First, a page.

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Consider facts carefully

Letter to the Editor | Wednesday, October 8, 2003

Pardon my frankness, but Peter Quaranto, in his Oct. 7 column, needs to bring his head down from the clouds and take a glance at the real world.

So Pope John Paul II and John Mearsheimer challenge the United States’ case for going to war. Does this make the case wrong? I believe the Pope to be a wise, keen and benevolent man, one of my favorites amongst world leaders. But he is aging, and even in the sharpest of men, age takes its toll. Further, did he have all of the information? If, as we now see, the United States did not, and the United States has extensive security and intelligence networks, how could the Pope? The fact is that despite ensuing problems, such as unemployment, as Quaranto cites, the Iraqi people are free of the oppressive Baathist regime. As a Catholic, I see this as something of a justification of the war on Iraq, if not a complete justification. As the United States is a member of the United Nations, it would seem appropriate that the United States desire to remove Hussein from power, by any means necessary if it comes down to it.

However, neither the United Nations nor Quaranto seems to agree with this. Sadly, members of the United Nations were more concerned with putting their own concerns ahead of those of the Iraqi people. It seems that say, the French, were more concerned with Iraqi oil than the Iraqi people. And what of the weapons found in Iraq that have been preliminarily linked to France, though the French deny it?

Yes, I will concede that oil was likely a major influence in the American decision to go to war. However, in doing this selfish deed, the United States would by necessity alleviate the Iraqi people by removing Hussein. So we see two similar ideas in which the nations put their own desires above the needs of the Iraqi people. But by carrying out the Americans’ selfish goal, some good was done. So we must decide, which is better, a bad thing that leads to good, or a bad thing that leads to continued oppression? I would think the former to be the lesser of two evils. But what do I know?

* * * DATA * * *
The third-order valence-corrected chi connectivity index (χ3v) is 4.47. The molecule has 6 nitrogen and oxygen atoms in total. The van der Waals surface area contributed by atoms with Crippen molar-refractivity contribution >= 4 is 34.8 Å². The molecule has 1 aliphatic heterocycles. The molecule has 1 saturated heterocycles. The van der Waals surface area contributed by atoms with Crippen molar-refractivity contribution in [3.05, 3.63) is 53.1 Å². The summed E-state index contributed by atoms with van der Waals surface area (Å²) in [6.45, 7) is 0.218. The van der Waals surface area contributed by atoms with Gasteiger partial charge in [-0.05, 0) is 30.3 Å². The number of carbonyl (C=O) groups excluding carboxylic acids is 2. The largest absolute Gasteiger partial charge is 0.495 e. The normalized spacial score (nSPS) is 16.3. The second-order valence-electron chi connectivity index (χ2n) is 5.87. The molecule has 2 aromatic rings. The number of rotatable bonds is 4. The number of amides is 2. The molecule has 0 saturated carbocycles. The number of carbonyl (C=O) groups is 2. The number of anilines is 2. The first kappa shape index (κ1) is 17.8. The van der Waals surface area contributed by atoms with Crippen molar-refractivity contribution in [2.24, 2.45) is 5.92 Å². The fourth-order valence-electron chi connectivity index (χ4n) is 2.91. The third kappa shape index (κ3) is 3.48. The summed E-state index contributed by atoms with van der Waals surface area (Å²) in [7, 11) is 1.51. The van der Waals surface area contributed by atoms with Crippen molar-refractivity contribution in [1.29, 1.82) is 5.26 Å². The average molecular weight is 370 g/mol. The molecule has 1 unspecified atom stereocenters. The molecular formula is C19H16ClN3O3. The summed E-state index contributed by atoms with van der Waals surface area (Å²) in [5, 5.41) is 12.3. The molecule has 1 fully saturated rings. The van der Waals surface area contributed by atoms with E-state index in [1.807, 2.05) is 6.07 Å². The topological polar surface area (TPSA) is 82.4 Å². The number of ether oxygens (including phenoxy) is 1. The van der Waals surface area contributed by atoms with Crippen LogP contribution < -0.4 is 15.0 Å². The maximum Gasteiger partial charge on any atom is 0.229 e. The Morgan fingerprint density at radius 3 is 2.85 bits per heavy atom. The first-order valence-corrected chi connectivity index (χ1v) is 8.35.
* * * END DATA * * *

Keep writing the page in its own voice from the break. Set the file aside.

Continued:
Having said that about the United Nations, how can we trust the organization to be given authority over Iraq? With all of its in-fighting and the selfish desires of its members, how can it be said to still even have a strong purpose? I agree with Quaranto in his claims about the problems with the United States continuing as the primary re-builder, but to me this is, sadly, the lesser of two evils.

Quaranto cites a United Nations claim that $40 billion would be enough to end world hunger and provide every child with clean drinking water, basic health care and education. He mentions the growing poverty and unemployment in the United Sates. Here, I do sympathize with his argument. I personally am fiercely anti-free trade, and think our government should be taking more proactive steps to bring jobs back to Americans instead of giving them to foreign workers who suffer from labor abuses by corporations not made accountable for their actions.

However, I find one major fault with Quaranto’s idealistic notion of ending world hunger and doing all of those other wonderful deeds. How on earth do we do it? Do we really think that Hussein would have let all of the amenities reach his people in full quantity without keeping some for himself and his soldiers? Or what about Kim Jong Il? The man is infamous for keeping humanitarian aid out of the hands of the many North Koreans starving at the hands of his oppressive reign.

How have we managed to get food where it needed to go? Through force. A case in point is Somalia. While as a military venture to oust General Aideed and his war machine, as well as competing warlords, the mission was a failure, it was successful in ending the famine affecting such a huge majority of the Somali people. How did we succeed? We sent in troops to defend convoys and poor areas from the warlords.

I have attempted to, in the most intelligent and coherent way I can, point out why force is sometimes necessary, and how it may be justified in Iraq. Carefully note that I said “may.” I do not know if this venture by the War Party is justified. I do not know if I will ever believe it to be just, or unjust. Perhaps even 20 years from now I shall still be on the fence. But it is not the place of Quaranto, or anyone, to be so hasty as to judge this war without first seeing what ensues over the coming years.

Nathan Origer sophomore Fisher Hall Oct. 7